Fri 23rd Nov 2018

Customs watch: Discovery of counterfeit imports (part 2)

Service: Trade marks

Sectors: Brand owners

When seeking to protect your brand from cheap counterfeits, it is advisable to set up a customs watch but what happens when customs officials discover fake goods?

James Cornish, head of trade marks and brand protection at Page White and Farrer, explains your options when possible counterfeit goods are seized.

 

There is a simple procedure, which involves customs giving 10 working days’ notice to the rights holder and consignor, consignee or carrier of goods, stating their intention to destroy the goods. If there is no objection, consent to the destruction is assumed without the need for a court order. The period is 3 days for perishable goods.

 

You can arrange for the simplified procedure to apply in certain EU states only, by filing one application for action for certain countries with an opt in to the simplified procedure and a second application for action without opting in to the simplified procedure in other countries.

 

Court proceedings are only necessary if any party objects to the destruction and if no court proceedings are initiated within 10 days, the goods will be released.

 

What about small consignments?

Around 22 per cent of matters involve what is known as a small consignment procedure. When setting up an application for action, the rights holder can opt in to a special procedure for dealing with small consignments, namely deliveries of three or less articles that weigh less than two kilograms and are not perishable.

 

Under this procedure, the owner of the goods must have consented, or failed to object, to destruction within 10 days, after which the goods will be destroyed.

 

It is important to note that rights holders will be liable to pay the costs for storage and destruction.

 

If there is no customs watch in place, can customs still take action?

Ex-officio action can occur where customs find potentially suspicious goods. The first step is to ascertain the rights holder and make contact, but customs are unable to disclose information regarding the importer.

 

The importer of the goods has 10 working days to consent, or object, to the destruction of the goods and the rights holder will be invited to file an application for action.

 

The application must be filed within four working days and the rights holder has 10 working days to indicate if the goods are counterfeit. Only around two per cent of cases involve ex-officio action, in contrast to over 97 per cent of customs seizures that were preceded by the filing of an application for action. The ex-officio procedure also does not apply to perishable goods.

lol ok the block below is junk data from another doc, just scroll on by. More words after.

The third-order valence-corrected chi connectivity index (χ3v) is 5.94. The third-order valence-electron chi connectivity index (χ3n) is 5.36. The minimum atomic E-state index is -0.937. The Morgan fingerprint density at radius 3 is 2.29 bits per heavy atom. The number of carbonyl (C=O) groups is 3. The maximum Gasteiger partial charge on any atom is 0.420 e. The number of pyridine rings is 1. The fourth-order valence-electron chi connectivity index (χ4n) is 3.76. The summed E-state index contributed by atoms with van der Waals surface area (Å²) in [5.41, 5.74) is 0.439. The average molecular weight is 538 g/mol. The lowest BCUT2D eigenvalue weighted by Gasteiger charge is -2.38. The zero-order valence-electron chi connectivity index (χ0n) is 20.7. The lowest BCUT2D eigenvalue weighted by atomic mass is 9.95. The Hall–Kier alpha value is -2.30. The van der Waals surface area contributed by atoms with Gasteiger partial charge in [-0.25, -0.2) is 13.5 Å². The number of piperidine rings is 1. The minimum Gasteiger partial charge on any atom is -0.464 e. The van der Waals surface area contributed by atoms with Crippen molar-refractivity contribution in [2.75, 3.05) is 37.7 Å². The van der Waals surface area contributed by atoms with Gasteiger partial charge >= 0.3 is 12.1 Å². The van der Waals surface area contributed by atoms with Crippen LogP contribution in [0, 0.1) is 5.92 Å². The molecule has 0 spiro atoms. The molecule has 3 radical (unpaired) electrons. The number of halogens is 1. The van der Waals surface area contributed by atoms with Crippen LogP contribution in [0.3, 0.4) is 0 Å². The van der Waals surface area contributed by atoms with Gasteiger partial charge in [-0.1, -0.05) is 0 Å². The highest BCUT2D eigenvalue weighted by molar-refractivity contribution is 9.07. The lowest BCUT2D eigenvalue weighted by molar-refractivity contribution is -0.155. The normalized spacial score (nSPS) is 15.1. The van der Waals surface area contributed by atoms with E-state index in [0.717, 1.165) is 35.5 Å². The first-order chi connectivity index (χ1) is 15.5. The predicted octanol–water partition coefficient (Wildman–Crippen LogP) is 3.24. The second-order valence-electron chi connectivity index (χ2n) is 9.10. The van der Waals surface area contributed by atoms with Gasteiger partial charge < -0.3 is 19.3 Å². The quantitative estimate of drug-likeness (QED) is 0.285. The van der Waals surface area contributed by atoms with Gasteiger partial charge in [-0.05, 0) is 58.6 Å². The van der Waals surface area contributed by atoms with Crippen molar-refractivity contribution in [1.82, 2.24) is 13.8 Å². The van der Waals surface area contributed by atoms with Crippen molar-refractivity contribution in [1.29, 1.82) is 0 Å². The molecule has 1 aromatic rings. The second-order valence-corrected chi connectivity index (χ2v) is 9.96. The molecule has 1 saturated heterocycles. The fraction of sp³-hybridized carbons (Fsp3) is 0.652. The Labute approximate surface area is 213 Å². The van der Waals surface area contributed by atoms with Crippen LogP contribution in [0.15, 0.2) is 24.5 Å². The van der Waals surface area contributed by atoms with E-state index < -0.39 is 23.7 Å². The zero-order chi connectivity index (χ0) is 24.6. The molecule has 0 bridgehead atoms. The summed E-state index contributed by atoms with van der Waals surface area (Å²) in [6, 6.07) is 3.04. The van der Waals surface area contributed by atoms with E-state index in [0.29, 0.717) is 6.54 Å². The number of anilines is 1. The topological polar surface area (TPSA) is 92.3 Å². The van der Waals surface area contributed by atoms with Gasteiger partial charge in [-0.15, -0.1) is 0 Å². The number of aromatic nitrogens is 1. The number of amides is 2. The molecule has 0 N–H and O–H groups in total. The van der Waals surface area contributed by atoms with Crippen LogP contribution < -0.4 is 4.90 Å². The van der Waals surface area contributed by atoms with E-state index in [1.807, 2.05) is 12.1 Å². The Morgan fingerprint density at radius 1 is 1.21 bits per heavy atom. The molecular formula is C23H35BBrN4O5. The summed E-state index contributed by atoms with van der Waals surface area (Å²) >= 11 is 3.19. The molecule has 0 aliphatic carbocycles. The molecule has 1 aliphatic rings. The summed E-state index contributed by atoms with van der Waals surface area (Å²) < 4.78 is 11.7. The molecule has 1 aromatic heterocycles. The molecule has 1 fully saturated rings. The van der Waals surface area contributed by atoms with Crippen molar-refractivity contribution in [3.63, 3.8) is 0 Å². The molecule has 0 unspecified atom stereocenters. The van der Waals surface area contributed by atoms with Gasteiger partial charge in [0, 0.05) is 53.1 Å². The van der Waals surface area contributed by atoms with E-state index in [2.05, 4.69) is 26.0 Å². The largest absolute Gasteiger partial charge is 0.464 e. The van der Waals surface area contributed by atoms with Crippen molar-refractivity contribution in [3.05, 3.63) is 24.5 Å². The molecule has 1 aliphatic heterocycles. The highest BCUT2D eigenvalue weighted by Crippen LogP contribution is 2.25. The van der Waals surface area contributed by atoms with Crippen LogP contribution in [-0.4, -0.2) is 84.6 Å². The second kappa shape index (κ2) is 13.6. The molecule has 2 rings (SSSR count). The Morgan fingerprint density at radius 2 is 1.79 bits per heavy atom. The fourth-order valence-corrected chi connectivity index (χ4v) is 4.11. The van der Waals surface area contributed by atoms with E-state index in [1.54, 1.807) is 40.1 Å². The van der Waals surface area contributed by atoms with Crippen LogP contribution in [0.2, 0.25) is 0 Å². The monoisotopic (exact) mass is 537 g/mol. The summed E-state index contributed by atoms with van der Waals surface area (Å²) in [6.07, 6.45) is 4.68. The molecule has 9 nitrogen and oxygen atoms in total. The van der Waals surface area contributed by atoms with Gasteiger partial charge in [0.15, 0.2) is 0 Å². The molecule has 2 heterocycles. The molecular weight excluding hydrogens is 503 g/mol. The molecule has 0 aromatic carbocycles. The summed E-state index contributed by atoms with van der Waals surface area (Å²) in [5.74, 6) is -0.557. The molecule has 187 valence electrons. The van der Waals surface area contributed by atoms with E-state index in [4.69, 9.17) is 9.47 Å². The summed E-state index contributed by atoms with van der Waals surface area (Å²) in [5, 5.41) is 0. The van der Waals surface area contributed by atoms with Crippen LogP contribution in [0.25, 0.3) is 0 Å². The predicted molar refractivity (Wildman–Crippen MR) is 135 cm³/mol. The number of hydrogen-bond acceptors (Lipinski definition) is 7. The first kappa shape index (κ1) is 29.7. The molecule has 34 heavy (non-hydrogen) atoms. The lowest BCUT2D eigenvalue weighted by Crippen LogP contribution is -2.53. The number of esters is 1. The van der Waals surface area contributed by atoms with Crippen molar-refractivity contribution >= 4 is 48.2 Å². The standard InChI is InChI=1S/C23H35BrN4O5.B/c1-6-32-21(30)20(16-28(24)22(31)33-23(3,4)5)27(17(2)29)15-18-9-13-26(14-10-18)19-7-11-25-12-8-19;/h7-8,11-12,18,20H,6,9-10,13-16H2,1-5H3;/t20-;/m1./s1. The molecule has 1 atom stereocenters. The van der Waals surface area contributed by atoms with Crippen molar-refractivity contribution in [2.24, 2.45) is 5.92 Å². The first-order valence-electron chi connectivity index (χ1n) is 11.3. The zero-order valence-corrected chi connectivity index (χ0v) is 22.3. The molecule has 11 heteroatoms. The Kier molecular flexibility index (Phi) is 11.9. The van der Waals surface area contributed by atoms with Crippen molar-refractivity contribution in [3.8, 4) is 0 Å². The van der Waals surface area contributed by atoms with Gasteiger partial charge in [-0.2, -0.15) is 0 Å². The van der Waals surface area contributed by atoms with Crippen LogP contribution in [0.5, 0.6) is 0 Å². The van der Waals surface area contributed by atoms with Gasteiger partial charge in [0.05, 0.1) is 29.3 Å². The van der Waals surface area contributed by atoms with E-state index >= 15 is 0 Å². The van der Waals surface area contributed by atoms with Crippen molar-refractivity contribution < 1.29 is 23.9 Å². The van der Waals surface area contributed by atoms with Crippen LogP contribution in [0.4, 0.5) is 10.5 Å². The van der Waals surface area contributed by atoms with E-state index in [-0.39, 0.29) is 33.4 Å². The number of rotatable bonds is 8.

Why set up an application for action when customs can take ex officio action?

Relying upon customs finding a problem and taking action is all well and good, but they have only one working day to identify the intellectual property rights holders and the rights holder then has four working days only to file an application for action.

 

You are reliant upon customs ascertaining that goods are counterfeit, whilst a formal customs watch provides greater certainty, and you can provide customs with information as to likely routes and types of counterfeits.

 

You will have a longer time period to assess the situation. Customs will provide a sample and information on the importer, which could be valuable in your strategy.

Having a watch in place reduces the risk of customs accidentally seizing genuine shipments.

 

The information obtained from the watch also serves as useful intelligence for dealing with grey imports, as well as counterfeits.

 

What about parallel imports and grey market goods entering the UK?

The Application for Action procedure does not deal with parallel imports. However, UK customs can deal with infringing goods from outside the EEA, if the goods are:

  • not intended for private and domestic use by the importer;
  • not already in free circulation in the EEA; and
  • they have not already arrived in the UK.

 

The procedure (s.89 Trade Marks Act) involves notice being given with a small fee paid. The applicant gives an indemnity as to liability and expenses. It can lead to the destruction of goods by customs, if the owner of the goods does not object to the seizure.

 

How can Page White and Farrer assist?

Page White and Farrer are experts in intellectual property law and can assist in all aspects, including:

  • applying for and administering customs watching services;
  • advising on and discussing your general intellectual property strategy;
  • obtaining national and EU registered rights; and
  • sending cease and desist letters.

 

For more information, contact James Cornish at james.cornish@pagewhite.com.

Author

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